HAI PHONG, Vietnam (Reuters) - U.S. Defense Secretary Ash Carter is "keeping in close touch" with events surrounding the discovery that live samples of the deadly anthrax bacteria had been sent by a Defense Department laboratory to 11 U.S. states and two countries.
"This is obviously a very unfortunate incident," Carter told reporters while visiting the port city of Hai Phong in Vietnam. He said the department was working to limit any public health consequences and make sure "it never happens again."
He also said it was important to "find out who's responsible and hold them accountable."
"I'm keeping in close touch with it," Carter said.
The U.S. military said on Friday it discovered even more suspected shipments of live anthrax than previously thought, both in the United States and abroad, and ordered a sweeping review of practices meant to inactivate the bacteria.
The Pentagon said a total of 11 states received "suspect samples", as did Australia and South Korea.
"There is no known risk to the general public and an extremely low risk to lab workers," the Pentagon said in a statement.
Still, in a sign the Pentagon was still coming to grips with the extent of the problem, it advised all laboratories for now to stop working with any "inactive" samples sent from the Defense Department.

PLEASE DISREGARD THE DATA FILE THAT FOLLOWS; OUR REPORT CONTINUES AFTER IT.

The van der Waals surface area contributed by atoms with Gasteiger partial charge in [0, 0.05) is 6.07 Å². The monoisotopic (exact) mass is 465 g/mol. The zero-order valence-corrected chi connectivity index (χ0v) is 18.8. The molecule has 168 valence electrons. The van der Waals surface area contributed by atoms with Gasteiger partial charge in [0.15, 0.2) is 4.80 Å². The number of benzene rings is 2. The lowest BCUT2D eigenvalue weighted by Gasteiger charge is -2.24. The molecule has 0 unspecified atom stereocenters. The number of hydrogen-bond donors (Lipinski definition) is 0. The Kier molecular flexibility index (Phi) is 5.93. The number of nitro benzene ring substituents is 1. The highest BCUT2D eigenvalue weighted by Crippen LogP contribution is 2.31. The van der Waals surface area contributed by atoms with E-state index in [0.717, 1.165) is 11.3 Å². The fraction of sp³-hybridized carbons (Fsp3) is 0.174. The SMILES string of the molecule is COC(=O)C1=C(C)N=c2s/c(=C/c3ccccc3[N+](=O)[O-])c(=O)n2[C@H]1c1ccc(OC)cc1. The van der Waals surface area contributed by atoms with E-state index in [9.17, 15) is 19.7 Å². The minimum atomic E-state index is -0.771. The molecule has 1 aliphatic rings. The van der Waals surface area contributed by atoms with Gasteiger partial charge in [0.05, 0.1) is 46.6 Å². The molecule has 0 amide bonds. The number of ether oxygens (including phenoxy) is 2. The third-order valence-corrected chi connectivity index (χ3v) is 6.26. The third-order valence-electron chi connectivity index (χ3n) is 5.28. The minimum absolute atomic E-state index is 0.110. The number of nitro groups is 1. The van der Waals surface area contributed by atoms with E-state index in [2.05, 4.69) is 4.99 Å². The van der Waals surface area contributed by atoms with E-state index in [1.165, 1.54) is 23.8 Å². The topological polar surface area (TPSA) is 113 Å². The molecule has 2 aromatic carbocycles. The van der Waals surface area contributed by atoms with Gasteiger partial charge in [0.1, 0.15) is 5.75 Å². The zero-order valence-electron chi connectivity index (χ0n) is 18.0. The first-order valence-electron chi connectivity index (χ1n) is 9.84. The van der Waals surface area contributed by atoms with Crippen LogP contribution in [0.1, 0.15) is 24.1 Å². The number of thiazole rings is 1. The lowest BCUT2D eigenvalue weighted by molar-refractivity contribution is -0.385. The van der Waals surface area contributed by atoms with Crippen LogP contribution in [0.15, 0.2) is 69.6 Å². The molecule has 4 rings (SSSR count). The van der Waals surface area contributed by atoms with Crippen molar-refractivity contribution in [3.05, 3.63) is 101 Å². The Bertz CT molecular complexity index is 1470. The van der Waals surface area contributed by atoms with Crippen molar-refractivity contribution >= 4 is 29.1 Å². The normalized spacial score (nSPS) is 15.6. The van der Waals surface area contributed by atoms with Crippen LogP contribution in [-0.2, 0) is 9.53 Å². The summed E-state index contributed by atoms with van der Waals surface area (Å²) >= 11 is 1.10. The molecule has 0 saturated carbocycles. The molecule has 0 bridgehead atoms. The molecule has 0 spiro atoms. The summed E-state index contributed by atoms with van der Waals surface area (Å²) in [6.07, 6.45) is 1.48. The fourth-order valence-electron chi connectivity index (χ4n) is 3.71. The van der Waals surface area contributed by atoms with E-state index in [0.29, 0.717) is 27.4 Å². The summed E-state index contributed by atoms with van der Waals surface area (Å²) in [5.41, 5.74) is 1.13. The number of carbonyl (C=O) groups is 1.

To date, the United States has acknowledged that four U.S. civilians have begun taking preventive measures that usually include the anthrax vaccine, antibiotics or both.
Twenty-two people at the base in South Korea were also given precautionary medical measures although none of them has shown signs of exposure, officials said.
The suspected live samples identified so far all appear to trace back to a U.S. Army base in Utah, the Dugway Proving Ground, one of the military labs responsible for inactivation and shipping of biological material.
The Pentagon said Frank Kendall, undersecretary of defense for acquisition, technology and logistics, would lead the Pentagon's review of the incident, which included an examination of procedures for inactivating anthrax.
The U.S. Centers for Disease Control and Prevention has already begun an investigation.
(Reporting by David Alexander and Phil Stewart; Editing by Rosalind Russell)